SILVER CITY, Miss. (AP) — Nothing remained of William Barnes’ home in the tiny western Mississippi town of Silver City after a killer tornado tore it off its foundations. He stood in disbelief Saturday as he surveyed the lot where he'd lived for 20 years, twisted debris of cinder blocks and mangled wood siding scattered across where his home once stood.
“We lost everything but got out alive,” he said, holding his young granddaughter in his arms.
Stories were similar throughout the town of just over 200 people, about 60 miles (97 kilometers) northwest of the state capital of Jackson. Devastating accounts of utter destruction, incredible survival and tragic deaths followed Friday’s twister that killed at least 25 in Mississippi and one in Alabama as it surged nearly 170 miles (274 kilometers) across the Deep South.
Residents sat in folding chairs outside the mud-splattered ruins of beloved family homes as people came by in all-terrain vehicles and golf carts packed with bottles of water to distribute. A line of cars was parked on the road from first responders and family who had driven in to help with clean up and rescue efforts.
Remnants of the storm and reminders of its ferocity were everywhere.
A child’s Shrek doll lay face down in the dirt next to a pile of broken plywood and branches, feet from a busted-up refrigerator with its back torn clean off. Limbs from several fallen trees blocked a school bus. Outside the wall of what used to be a house, a bike lay upside down in another pile of debris.
Lakeisha Clincy, Yaclyn James and Shaquetin Burnett had just returned to their Silver City home from an evening out in the nearby town of Belzoni when the tornado struck. They parked in their driveway and opened the car doors, but it was too late.
“I saw houses flying everywhere,” Burnett said. “The house on the corner was spinning.”
They closed the car doors and waited.
“It only lasted about three minutes, but it was the longest three minutes I’ve ever had,” Clincy said. “This I will never forget.”
They exited the car to find their house destroyed. Officials later transported them by bus to a hotel, where they fell asleep sometime after 4 a.m. They didn’t know where they would sleep Saturday night.
Christin George said her parents and grandmother narrowly escaped when the tornado blew out the windows and ripped off part of the roof of their home.
She said her parents huddled behind a door that hadn’t been hung yet and threw a blanket over her grandmother to shield themselves from the glass that “shot down the hallway and peppered everybody.”
“Everything else around them is just gone,” she said, at times clutching her hand to her chest. “They were lucky. That’s all there is to it.”
Christine Chinn, who’s lived in Silver City her whole life, sought refuge with her husband and son in the hallway, covering themselves with a blanket as they desperately sought to protect themselves. After the storm, the roof was gone on the home where she's lived for 17 years and cars were upended in her yard.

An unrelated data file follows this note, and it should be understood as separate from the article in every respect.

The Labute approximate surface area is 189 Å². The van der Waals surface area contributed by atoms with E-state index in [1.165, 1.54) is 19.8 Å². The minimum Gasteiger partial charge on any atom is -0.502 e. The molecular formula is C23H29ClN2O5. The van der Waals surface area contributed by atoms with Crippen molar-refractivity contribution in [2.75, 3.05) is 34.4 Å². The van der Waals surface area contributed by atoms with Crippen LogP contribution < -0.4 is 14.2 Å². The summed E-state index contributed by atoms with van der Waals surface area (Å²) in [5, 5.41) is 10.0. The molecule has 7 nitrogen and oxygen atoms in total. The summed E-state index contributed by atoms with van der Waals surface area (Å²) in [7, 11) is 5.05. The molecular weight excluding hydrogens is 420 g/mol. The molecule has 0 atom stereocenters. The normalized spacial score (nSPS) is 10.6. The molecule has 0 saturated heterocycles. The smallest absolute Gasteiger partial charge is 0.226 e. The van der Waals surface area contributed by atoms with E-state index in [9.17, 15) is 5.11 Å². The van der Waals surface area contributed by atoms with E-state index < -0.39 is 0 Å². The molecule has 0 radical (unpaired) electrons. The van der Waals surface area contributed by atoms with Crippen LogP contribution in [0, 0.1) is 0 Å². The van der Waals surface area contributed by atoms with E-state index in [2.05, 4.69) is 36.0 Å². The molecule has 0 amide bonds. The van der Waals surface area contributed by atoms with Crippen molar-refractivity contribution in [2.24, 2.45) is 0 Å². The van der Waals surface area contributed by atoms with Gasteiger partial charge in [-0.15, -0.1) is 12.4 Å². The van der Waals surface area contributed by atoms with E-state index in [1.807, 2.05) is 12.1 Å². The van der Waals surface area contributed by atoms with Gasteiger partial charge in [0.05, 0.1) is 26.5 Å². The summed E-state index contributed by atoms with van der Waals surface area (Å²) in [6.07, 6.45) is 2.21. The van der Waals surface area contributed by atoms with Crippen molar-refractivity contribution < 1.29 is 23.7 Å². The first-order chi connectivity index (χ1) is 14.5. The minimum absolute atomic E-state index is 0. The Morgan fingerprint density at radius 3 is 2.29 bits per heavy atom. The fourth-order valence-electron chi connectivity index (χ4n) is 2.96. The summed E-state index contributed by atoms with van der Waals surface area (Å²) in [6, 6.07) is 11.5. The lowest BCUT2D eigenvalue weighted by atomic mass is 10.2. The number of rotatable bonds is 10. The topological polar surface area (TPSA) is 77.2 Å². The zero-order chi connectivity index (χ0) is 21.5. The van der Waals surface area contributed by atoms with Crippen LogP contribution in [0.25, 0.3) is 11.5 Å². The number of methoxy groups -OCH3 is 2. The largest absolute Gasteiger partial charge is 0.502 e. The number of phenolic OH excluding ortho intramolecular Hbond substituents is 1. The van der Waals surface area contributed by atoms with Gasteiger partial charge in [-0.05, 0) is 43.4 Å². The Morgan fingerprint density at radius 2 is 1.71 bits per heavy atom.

“It just got calm and all of sudden everything just — like a big old train or something coming through,” she said, adding that much of her belongings weren't salvageable.
She said she was very scared and had never experienced anything like it.
That same fear gripped residents of Rolling Fork, about 30 miles (48 kilometers) away, as the twister flatted the town of just under 2,000 people.
Derrick Brady Jr., 9, said he tried to cover his 7-year-old sister Kylie Carter with his body as the tornado moved over their home. He had to dive in the bathtub as his mom pushed herself up against the bathroom door, trying to keep it closed. He described the sensation of feeling both pushed and pulled by the twister's force.
“I was scared, but I was brave that time,” he said. “We had to say our own prayers in our heads.”
Wanda Barfield, grandmother of Derrick and Kylie, said she was running around the devastated town Friday night and Saturday trying to account for loved ones. After the storm hit, she kept calling family members’ cell phones, but no one answered. She found her sister-in-law dead amid the wreckage, she said.
She said her family is doing the best they can to survive.
“Our life is more important than anything else. You can get a job, money, car, clothes, shoes — you can get all that,” she said. “For me, and for my house, we’re going to serve the Lord.”
James Hancock was helping with search and rescue efforts in Rolling Fork late Friday as the storm tore through town.
He was part of a crew who forced open a store that community members started using to care for injured people. It took two hours for ambulances to maneuver through debris-filled streets to get to the store to start tending to them, he said. As he moved from the ruins of one home to the next, he said he could hear people crying out in the dark.
“You could just hear people needing help, and it was just devastating,” he said.
Rush contributed from Portland, Oregon. Associated Press reporters Emily Wagster Pettus and Leah Willingham contributed from Rolling Fork, Mississippi and Charleston, West Virginia.
Michael Goldberg and Claire Rush are corps members for the Associated Press/Report for America Statehouse News Initiative. Report for America is a nonprofit national service program that places journalists in local newsrooms to report on undercovered issues.